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  • Ethiopia to celebrate 6th anniversary of GERD construction commencement

    Addis Ababa, February 25, 2017 (FBC) –Following the upgrading of generators, the installed hydropower generation capacity of the Grand Ethiopian Renaissance Dam (GERD) has been increased to 6,450MW.

    Initially, the dam was designed to generate 5,250MW. However, due to the upgrading made on the power plant, its generation capacity has been raised from 5,250 MW to 6,000 MW.

    But six years later, the total installed generation capacity of the dam has been increased by additional 450MW as a result of the improvement made on generators to boost the capacity of the power plant.

    Following the upgrading made twice, the electricity generation capacity of the dam has been increased by a total of 1,200 MW, which is equivalent to the power generated from Tekeze, Beles and Gibe-II hydropower plants.

    Ethiopia is preparing to celebrate the 6th anniversary of the commencement of the construction of the dam with various fund raising programs.

    In a press conference he gave here today in connection with the anniversary, Minister of Communication and Information Technology, Dr Debretsion Gebremichael, announced a 56 percent completion of the dam.

    According to the Minister, works are also nearing completion to enable the dam to generate 750MW in advance.

    “Construction of power receiver and transmission stations as well as installation of power transmission lines have been fully completed. The only thing left is fixing the two turbines that generate 375MW each,” he said.

    The next step is enabling the dam to hold water, he said, indicating the final preparation being made by the government to facilitate ways in which the filling of the dam’s reservoir will take place.

    “We are preparing to discuss with the governments of Sudan and Egypt,” he said, reiterating that “the dam doesn't cause any significant harm on the lower riparian countries.”

    The construction of the dam is being funded by the people and government of Ethiopia.

    According to Debretsion, the people of Ethiopia have continued their support to the construction of the dam through environmental conservation activities and the purchase of dam bonds.

    He said the people have so far contributed 9.4 billion birr for the dam.

    Office of the National Council for the Coordination of Public Participation on the Construction of the Dam recently said various fund raising programs will be carried out in connection with the 6th anniversary of the dam.

    The office planned to collect 1.8 billion birr from the fund raising programs.

    The Grand Ethiopian Renaissance Dam (GERD) is being built in Benishangul Gumuz regional state, approximately 500 km northwest of the capital Addis Ababa.

     At the end of the works, GERD will be the largest dam in Africa.

    Source: FBC

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  • Ethiopia and South Sudan agree to construct oil route

    February 24, 2017 (ADDIS ABABA/JUBA) - President Salva Kiir and Prime Minister Hailemariam Desalegn have agreed to build a road linking the two countries enabling South Sudan to export its oil to the landlocked Ethiopia.

    President Kiir arrived in Ethiopia Thursday afternoon on a three-day official visit.

    Kiir and Desalegn on Friday signed eight cooperation agreements to enhance economic cooperation and border security between the two neighbouring countries.

    Speaking at the signing ceremony in Addis Ababa, the Ethiopian prime minister welcomed the agreement saying "We don’t need to go too far distance to import oil while South Sudan is close by here with us," the Ethiopian premier said.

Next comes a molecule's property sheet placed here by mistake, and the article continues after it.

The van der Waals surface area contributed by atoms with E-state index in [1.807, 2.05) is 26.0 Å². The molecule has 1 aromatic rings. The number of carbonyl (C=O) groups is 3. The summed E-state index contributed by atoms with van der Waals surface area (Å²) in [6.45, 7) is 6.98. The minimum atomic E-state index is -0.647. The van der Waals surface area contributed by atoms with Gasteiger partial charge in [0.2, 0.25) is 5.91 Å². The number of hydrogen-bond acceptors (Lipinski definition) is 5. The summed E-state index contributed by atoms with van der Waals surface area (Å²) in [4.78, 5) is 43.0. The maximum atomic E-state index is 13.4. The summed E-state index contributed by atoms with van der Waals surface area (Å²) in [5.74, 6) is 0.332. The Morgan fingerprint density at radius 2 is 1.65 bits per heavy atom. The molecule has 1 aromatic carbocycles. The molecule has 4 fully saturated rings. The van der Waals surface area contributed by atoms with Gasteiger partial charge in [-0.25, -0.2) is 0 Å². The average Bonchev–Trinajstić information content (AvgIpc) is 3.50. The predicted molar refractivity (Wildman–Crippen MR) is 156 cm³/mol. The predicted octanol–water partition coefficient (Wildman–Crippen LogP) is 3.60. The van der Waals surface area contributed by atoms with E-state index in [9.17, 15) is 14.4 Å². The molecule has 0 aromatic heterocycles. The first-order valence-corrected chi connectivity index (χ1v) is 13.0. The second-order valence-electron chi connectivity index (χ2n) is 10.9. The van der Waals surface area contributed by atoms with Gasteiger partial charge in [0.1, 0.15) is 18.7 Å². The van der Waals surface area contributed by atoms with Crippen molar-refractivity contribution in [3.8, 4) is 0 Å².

Hailemariam further said Ethiopia is currently constructing a highway from Dima to Raad and intends to extend this road further to Boma as part of its plans to boost economic ties with the world’s youngest nation.

    The highways due to be constructed will stretch from Gambella-Pagak-Palouge while the second one from Dima-Raad-Boma-Bor.

    The minister at the South Sudanese presidency, Mayiik Ayii, Gai, said the construction of the road comes together with the building of a refinery in Upper Nile with the capacity to process up top 100,000 barrels of oil per day. This project is funded by Swiss and U.S companies.

    "If the construction of this refinery is completed and the road is completed, we will have access to some hard currency through these refined products”, he told Sudan Tribune.

    He went further to say that the refinery will allow South Sudan to export refined fuel products at very decent prices to countries in the region, including Ethiopia.

    South Sudan currently exports its oil crude to the international market through Port Sudan, and imports fuel from countries in the region.

    The leaders said the trans-border highway projects will allow free movement of people, enhance trade exchange and social ties between peoples of the two sisterly countries.

    The two countries have also signed agreements on power, trade, health, infrastructure, information, communication and media.

    Another deal was also reached to establish a joint border committee which follows up implementation of joint development activities along with their shared border.

    A joint border administrators/governors committee will be formed in the earliest time possible to strengthen cooperation on issues of security, trade and infrastructure development.

    With regard to the political turmoil and finding durable solution to the conflict in South Sudan the two sides recognized "the need to work together for the implementation of the agreement on the resolution of the conflict in South Sudan" signed in Addis Ababa in August 2015.

    The two leaders further agreed to jointly work together for an inclusive process of the national dialogue in South Sudan.

    President kiir declared national dialogue on December 2016 in a bid to arrest nearly three-years long conflict.

    He called on armed opposition groups to lay down arms and join the national dialogue.

    Earlier this week, Kiir renewed his call on opposition groups to join the "open forum" arguing the national dialogue is the best option to consolidate peace in South Sudan.

    Source: sudantribune

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  • Turkey restoring tomb of Ethiopian King Najashi, who sheltered Muslim emigrants

    The Turkish Cooperation and Coordination Agency (TIKA) is finishing up a restoration project on the tomb of King Najashi, the former leader of modern day Ethiopia's Kingdom of Aksum.

    TIKA coordinator in Ethiopia's capital Addis Ababa, Fazıl Akın Erdoğan, told reporters that the restoration project on a mosque and tomb located 800 kilometers from the capital would wrap up this year.